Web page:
14. 14. Problems in Euro ZoneStarted in-Oct 2009 in GreeceIts immediate causes lie with the US crisis of 2007-09Greek GDP had its worst decline with -6.9% in 2011The result in euro zone was sovereign debt crisisPIIGS->Portugal ,Italy ,Ireland ,Greece ,SpainInterest rate surged on government bonds
  15. 15. In July 2011 European leaders agreed to cut rate of interest which Ireland was paying on its EU/IMF bailout loan from 6% to 3.5%In Feb. 2012 ECB & IMF agreed to provide a second bailout package of €130 billionEuro group on 9 June 2012 grants Spain a financial support package of up to €100 billionLower tax returns and higher budget deficitOn July 26 Ireland returns to financial market by selling €5 billion in long-term government bonds
  16. 16. MeasuresAusterity measures like higher taxes and lower expenses Bailout packages from ECB & IMF for stabilizing their economiesPaying less than 4% on new debt which is incurringPrivate sector rescheduling and restructuring
  17. 17. Other measuresGovernment responded swiftly and decisively to save the systemCentral banks stepped in and provided liquidity to the banking system to keep it functioningExpanded the money supplyGovernment provided bailout for major financial institutions to avert their collapseGovernment also cut taxes and raised spending to prevent economy from falling into recession
  18. 18. Impact on India•$16 Billion outflow from India in 2008•Inflation at 12%•$291 Billion – Indian FX reserves as of 03 Oct.•Indian Oil Corp costs to rise 70% to $45 Billion•Industrial growth plummets to 1.3% in August•Sensex down ~50% in 2008•Sensex up ~50% from 2004 Indian Rupee depreciated 1$=55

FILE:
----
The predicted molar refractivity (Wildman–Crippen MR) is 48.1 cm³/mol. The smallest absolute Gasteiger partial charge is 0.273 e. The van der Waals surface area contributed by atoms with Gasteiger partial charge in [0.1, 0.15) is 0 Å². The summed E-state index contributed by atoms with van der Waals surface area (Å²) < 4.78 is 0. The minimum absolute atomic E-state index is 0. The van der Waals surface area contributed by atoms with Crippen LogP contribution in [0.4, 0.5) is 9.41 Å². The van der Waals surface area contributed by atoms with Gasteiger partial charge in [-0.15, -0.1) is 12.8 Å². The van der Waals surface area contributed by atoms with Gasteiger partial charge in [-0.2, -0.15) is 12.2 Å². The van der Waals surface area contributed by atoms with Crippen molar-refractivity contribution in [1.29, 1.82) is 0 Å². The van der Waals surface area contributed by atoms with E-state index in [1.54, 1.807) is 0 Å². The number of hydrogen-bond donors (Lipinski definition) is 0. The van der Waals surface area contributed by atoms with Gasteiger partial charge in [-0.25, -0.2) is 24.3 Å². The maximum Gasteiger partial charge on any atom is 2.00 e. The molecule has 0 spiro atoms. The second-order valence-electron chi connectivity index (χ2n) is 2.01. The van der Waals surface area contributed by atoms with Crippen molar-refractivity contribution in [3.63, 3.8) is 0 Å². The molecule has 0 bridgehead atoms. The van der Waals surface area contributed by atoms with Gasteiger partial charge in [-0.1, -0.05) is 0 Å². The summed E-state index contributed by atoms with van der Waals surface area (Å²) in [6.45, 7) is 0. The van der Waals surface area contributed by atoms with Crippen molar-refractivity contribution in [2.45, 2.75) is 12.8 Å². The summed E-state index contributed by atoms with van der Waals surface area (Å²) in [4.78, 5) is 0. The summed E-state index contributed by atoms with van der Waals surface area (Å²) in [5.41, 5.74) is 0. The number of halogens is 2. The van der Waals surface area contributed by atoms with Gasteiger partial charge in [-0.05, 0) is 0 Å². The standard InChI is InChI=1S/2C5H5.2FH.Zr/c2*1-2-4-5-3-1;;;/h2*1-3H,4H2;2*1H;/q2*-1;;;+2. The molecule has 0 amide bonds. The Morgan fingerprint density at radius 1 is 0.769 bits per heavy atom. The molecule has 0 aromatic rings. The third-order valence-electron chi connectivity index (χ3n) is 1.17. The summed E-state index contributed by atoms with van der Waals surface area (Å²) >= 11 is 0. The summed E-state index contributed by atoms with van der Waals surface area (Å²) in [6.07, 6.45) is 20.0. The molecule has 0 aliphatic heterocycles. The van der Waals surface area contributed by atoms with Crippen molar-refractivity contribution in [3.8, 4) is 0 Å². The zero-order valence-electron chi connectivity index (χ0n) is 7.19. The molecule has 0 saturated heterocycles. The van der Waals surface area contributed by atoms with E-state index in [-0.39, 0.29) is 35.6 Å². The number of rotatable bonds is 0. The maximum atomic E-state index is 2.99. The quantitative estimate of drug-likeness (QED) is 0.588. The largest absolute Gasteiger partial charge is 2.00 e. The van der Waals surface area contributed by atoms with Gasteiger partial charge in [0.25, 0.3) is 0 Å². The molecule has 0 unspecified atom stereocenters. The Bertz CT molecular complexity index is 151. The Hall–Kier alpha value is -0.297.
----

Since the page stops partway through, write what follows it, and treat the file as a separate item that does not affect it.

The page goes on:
19. 19. What not happened here • No subprime • No toxic derivatives • No bank losses threatening capital • No bank credit crunch • No mistrust between banks
  20. 20. Our Problemsflows Reduction in CapitalPressure on BoPStock marketsMonetary and liquidity impactTemporary impact on MFs/NBFCs (Sept-Oct)Reduction in flow from non-banksPerceptions of credit crunch Contd.
  21. 21. Impact on Developing NationsTrade And Trade Prices:Growth in China and India has increased imports and pushed up the demand for copper, oil and other natural resources, which has led to greater exports and higher pricesRemittances:Remittances to developing countries will decline. There will be fewer economic migrants coming to developed countries Contd.
  22. 22. Foreign Direct Investment (FDI) And Equity Investment : while 2007 was a record year for FDI to developing countriesCommercial Lending:Banks under pressure in developed countries may not be able to lend as much as they have done in the past.
  23. 23. Summing upWeaker export revenueFurther pressures on current accounts and balance of paymentLower investment and growth ratesLost employmentThere could also be social effectsLower growth translating into higher poverty
  24. 24. Current Scenario Across the GlobeThe world is trying to recover from aftermath of great recession with India and China leadingThe world bank projects global GDP to expand between 3.3 and 3.7% in 2012Developing economies are expected to grow between 6.7 and 6.2%High income countries expected to grow at 2.4% and 3%
  25. 25. Measures taken by RBIExpanding rupee liquidity Reduction in CRR (400 bps) & SLR (100 bps) Special Repo window under LAF for banks on-lending to NBFCs, HFCs & MFS Special Refinance to banks without collateral Unwinding of MSS – buyback OMOs – pre-announced calendarCut in repo (425 bps) and reverse repo (275 bps) rates.Existing instruments – enough flexibility Contd.
  26. 26. Managing Forex liquidity NRE and FCNR(B) deposits: interest rate ceilings raised ECB norms relaxed Allowing corporates to buy back FCCBs Rupee-dollar swap facility for banks with overseas branchesEncouraging Flow of credit
  27. 27. Lessons From Crisis Avoid high volatility in monetary policy Appropriate response of monetary policy to asset prices Manage capital flow volatility Look for signs of over leveraging Active dynamic financial regulation − Capital buffers, dynamic provisioning − Look for regulatory arbitrage incentives/ possibilities
  28. 28. (Re)SourcesBusiness Week, What will the crisis mean for venture capital?, Sarah Lacy, 09 Oct. 2008Yahoo Finance Charts and Historical dataMeltdown 2008, TerranceDC, Oct. 2008,Sequoia Capital Presentation to Portfolio Companies -GoogleRBI WebsiteTeknatus Blog